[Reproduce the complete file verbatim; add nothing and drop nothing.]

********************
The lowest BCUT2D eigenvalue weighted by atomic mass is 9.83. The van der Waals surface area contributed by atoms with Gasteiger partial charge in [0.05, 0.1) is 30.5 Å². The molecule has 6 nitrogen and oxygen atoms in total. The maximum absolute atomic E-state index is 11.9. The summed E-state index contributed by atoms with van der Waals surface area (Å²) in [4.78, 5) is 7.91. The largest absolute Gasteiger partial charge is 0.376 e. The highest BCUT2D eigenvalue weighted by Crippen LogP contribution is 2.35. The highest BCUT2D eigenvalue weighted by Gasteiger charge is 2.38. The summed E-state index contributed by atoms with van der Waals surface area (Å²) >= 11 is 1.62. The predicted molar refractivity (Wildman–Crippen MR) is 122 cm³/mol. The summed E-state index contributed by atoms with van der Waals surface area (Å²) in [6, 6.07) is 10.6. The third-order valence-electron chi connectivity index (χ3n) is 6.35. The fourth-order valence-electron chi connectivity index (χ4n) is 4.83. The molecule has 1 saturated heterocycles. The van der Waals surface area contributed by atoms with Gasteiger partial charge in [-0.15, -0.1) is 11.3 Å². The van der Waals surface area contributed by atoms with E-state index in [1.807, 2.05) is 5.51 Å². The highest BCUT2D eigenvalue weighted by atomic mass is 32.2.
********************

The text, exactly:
The lowest BCUT2D eigenvalue weighted by atomic mass is 9.83. The van der Waals surface area contributed by atoms with Gasteiger partial charge in [0.05, 0.1) is 30.5 Å². The molecule has 6 nitrogen and oxygen atoms in total. The maximum absolute atomic E-state index is 11.9. The summed E-state index contributed by atoms with van der Waals surface area (Å²) in [4.78, 5) is 7.91. The largest absolute Gasteiger partial charge is 0.376 e. The highest BCUT2D eigenvalue weighted by Crippen LogP contribution is 2.35. The highest BCUT2D eigenvalue weighted by Gasteiger charge is 2.38. The summed E-state index contributed by atoms with van der Waals surface area (Å²) >= 11 is 1.62. The predicted molar refractivity (Wildman–Crippen MR) is 122 cm³/mol. The summed E-state index contributed by atoms with van der Waals surface area (Å²) in [6, 6.07) is 10.6. The third-order valence-electron chi connectivity index (χ3n) is 6.35. The fourth-order valence-electron chi connectivity index (χ4n) is 4.83. The molecule has 1 saturated heterocycles. The van der Waals surface area contributed by atoms with Gasteiger partial charge in [-0.15, -0.1) is 11.3 Å². The van der Waals surface area contributed by atoms with E-state index in [1.807, 2.05) is 5.51 Å². The highest BCUT2D eigenvalue weighted by atomic mass is 32.2.